But what I remember the most vividly is so ephemeral for me, and so emotionally charged, I hesitate to even tell you. But I will.

What I most remember about AOL was that perspiration-inducing and absolutely curse-worthy noise that accompanied my quest to make it online.

Does the sight of this GIF not make your blood boil? Does the sight of this GIF

My inclination here is to make a joke about how connecting via AOL was a lot like Forrest Gump’s “box of chocolates,” because it was. There was no predictable pattern. Oh, it’s 5:57 PM, after dinner, and you want to get online? NOPE. Try again. Okay, I’ll try again at 9:03 PM. The parents are asleep, everyone is in their rooms. Who else would be using the phone right now? I should be able to get online now, right? NOPE. Try again. Screw it. I’m not trying again. I’ll try tomorrow. I try again tomorrow. It works after dinner, but still not at night. Next day: broken both tries. The. Endless. Cycle. Of. Suck.

I did everything I could. I tweaked as many settings within Windows XP that I could find. Sometimes it would work, sometimes it wouldn’t. We even got a separate phone line exclusively for AOL. What AOL wanted, AOL got, apparently. It was a real struggle.

When I could finally get online, there was another seemingly unsurmountable obstacle between me and the rest of the glorious world behind the screen. It is a number that begins with 5 and ends in 6, with a k after the 6 to modify the entire moniker. Shorthand, 56k. It was, without a doubt, terrible. Even in 2000, decades before 500 Mbps would be commonplace most everywhere besides the US, everyone knew 56 kbps was terrible. To put that into perspective, at 56k, it would take approximately 298 hours to download a typical iTunes movie in 1080p. (On my connection at home, right now, it would take around 3 minutes to complete a similar download feat.)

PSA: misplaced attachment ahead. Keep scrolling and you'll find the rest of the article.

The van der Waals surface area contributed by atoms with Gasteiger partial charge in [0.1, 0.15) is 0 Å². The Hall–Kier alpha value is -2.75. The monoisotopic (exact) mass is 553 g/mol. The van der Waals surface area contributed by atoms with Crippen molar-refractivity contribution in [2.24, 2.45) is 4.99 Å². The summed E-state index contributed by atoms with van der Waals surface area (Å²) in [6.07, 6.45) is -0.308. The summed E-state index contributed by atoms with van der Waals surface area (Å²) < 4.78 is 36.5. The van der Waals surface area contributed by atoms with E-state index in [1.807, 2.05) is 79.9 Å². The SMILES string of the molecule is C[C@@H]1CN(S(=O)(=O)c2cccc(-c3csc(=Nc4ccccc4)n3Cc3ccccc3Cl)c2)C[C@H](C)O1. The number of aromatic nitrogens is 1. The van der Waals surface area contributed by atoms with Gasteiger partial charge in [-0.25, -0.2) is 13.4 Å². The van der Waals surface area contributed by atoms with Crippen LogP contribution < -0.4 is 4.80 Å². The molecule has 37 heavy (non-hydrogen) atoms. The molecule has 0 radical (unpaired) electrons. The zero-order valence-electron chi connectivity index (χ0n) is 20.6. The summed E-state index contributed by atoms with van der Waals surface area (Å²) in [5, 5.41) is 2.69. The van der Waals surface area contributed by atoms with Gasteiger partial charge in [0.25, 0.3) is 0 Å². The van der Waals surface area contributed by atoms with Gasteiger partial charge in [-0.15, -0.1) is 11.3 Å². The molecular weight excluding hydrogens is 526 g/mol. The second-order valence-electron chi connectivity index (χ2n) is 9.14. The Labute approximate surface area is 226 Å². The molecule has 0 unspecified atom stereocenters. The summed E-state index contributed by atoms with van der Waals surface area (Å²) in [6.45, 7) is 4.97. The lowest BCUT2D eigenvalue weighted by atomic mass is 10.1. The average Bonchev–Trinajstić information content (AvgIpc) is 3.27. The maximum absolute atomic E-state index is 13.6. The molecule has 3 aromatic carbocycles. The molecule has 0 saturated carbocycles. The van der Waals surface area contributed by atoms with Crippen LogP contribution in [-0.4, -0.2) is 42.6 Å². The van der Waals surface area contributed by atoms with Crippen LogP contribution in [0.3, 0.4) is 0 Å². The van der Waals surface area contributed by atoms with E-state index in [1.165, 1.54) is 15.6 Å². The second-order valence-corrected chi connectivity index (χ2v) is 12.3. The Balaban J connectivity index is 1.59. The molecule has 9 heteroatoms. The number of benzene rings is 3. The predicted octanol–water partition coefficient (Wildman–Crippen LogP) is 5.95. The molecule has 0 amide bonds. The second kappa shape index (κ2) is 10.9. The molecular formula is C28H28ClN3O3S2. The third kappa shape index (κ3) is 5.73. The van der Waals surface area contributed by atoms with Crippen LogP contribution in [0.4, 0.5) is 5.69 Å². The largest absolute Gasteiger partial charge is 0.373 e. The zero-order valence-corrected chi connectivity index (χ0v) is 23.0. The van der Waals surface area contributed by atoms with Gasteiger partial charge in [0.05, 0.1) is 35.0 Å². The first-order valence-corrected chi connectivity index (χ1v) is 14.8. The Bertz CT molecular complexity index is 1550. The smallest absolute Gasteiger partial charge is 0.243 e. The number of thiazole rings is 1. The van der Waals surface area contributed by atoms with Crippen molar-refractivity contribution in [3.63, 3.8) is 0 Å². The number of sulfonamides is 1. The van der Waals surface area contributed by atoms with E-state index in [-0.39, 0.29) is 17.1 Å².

When I finally convinced my clueless parents to adopt AT&T’s broadband service called DSL, it was glorious. 768 Kbps never felt so great!

We have become so spoiled in the age of fast internet. Whenever a webpage ceases to load instantly, I immediately assume something is bottlenecking the process. Maybe it’s my CPU, lack of RAM, or, perhaps, my crappy ISP being flakey? Nah, it couldn’t be that last one. Simply put, I couldn’t imagine going back to those times.

But back then, that was just a part of life. Things took time. Imagine loading a dynamic webpage like The Verge on a personal computer 15 years ago, with 56 Kbps as the maximum download speed possible. Yeah, I’m having trouble imagining that scenario as well.

There was so much to hate about the internet back then. The experience was completely lackluster compared to now. It might surprise the generation that follows me just how crazy it was for all of us to endure such technological failwhales.

And yet, at the same time, it was completely awesome.

For the first time ever, I knew more about something than most every adult I came in contact with. Sure, I also knew more about the X-men than the average adult, but knowing more about something like computers? That was cooler. That became a big part of my identity. It has followed me all the way to where I am now. I’m sure there have countless others who share my story of internet discovery. I am the generation that grew up with the internet. Yay internet!